E. coli vaccine works, but is rarely used in feedlot cattle

E. coli vaccine works, but is rarely used in feedlot cattle

Few E. coli vaccinations in U.S. feedlots is consistent with the lack of current economic signals for producers to expand adoption

Shiga toxin-producing E. coli, often referred to as STEC 0157 or simply E. coli, is naturally occurring in cattle and though it does no harm to the cattle, can make humans sick.

Related: New Treatment Can Decrease E. coli Concentrations in Meat by 99%

Though beef processors have implemented control steps to reduce the chances that beef leaving the plant is contaminated with the pathogen, another potential way to reduce prevalence of E. coli is to vaccinate cattle in feedlots before they are processed.

Few E. coli vaccinations in U.S. feedlots is consistent with the lack of current economic signals for producers to expand adoption

"Immunization through vaccination has been a commercially available pre-harvest intervention to reduce E. coli shedding in cattle for about five years," said agricultural economist Glynn Tonsor, who is a livestock marketing specialist with K-State Research and Extension. "Despite demonstrated substantial improvement in human health the vaccine offers, it has not been widely adopted."

In a recent study, Tonsor and K-State agricultural economist Ted Schroeder took a closer look at the potential economic impacts of incorporating animal vaccination into E. coli pre-harvest control practices.

The study found two primary reasons why feedlot managers don't use E. coli vaccines: There are no production costs for feedlots directly associated with the prevalence of E. coli, and there is no well-established market that compensates producers for vaccinating for the pathogen.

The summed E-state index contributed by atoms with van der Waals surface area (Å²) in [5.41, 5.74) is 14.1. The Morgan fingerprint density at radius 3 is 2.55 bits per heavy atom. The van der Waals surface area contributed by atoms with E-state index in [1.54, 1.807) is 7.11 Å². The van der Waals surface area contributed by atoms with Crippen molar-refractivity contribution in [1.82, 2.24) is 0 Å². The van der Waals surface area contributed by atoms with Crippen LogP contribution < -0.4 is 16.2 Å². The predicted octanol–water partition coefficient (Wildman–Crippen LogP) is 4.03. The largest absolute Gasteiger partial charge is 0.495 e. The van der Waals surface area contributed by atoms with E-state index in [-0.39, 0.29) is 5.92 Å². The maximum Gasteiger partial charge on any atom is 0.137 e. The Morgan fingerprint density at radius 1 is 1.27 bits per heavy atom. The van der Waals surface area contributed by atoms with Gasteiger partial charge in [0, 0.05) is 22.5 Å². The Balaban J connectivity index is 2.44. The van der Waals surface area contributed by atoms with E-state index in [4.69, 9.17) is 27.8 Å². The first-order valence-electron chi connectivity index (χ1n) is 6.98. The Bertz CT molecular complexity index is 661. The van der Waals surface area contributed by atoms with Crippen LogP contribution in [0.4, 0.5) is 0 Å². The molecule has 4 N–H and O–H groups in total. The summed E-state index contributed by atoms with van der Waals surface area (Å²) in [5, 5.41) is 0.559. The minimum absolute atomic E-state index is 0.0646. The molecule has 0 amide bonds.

Generally, the price paid for cattle coming out of feedlots is the same whether the vaccine was used or not. Because there's no feeding efficiency benefit, and administering the vaccine adds costs without direct economic incentives, most cattle feeders choose not to, Tonsor said.

Related: K-State Researchers Trying to Get Ahead of E. coli

The study also found that in the current market, producer adoption of E. coli vaccination protocols is likely to remain limited. If such vaccinations were implemented, it would cost U.S. feedlots $1 billion to $1.8 billion in economic welfare loss over 10 years if demand didn't increase with premiums for vaccinated cattle.

Retail or export beef demand increases, however, could spur adoption by feedlot producers. Considering different scenarios, the study found that retail beef demand increases of 1.7% to 3% or export beef demand increases of 18.1% to 32.6% would be necessary to generate sufficiently higher fed cattle prices to offset the costs associated with vaccination.

Production cost decreases to either beef retailers or wholesalers could also provide an incentive for feedlot producers to vaccinate, the study said. Cost declines of 2.2% to 3.9% for retailers or alternatively production cost declines of 1.2% to 2.2% for packers would be necessary to generate sufficiently higher fed cattle prices to cover feedlot adoption costs, making producers economically neutral to adoption.

Related: Beef Researchers Consider Ways to Minimize E. coli 'Supershedding'

"A key point of this research is that limited use of E. coli vaccinations in U.S. feedlots is consistent with the lack of current economic signals for producers to expand adoption," Schroeder said. "Unless there is a substantial change in market signals presented to feedlot operators, limited use of E. coli vaccinations can be expected in the future."

Source: K-State

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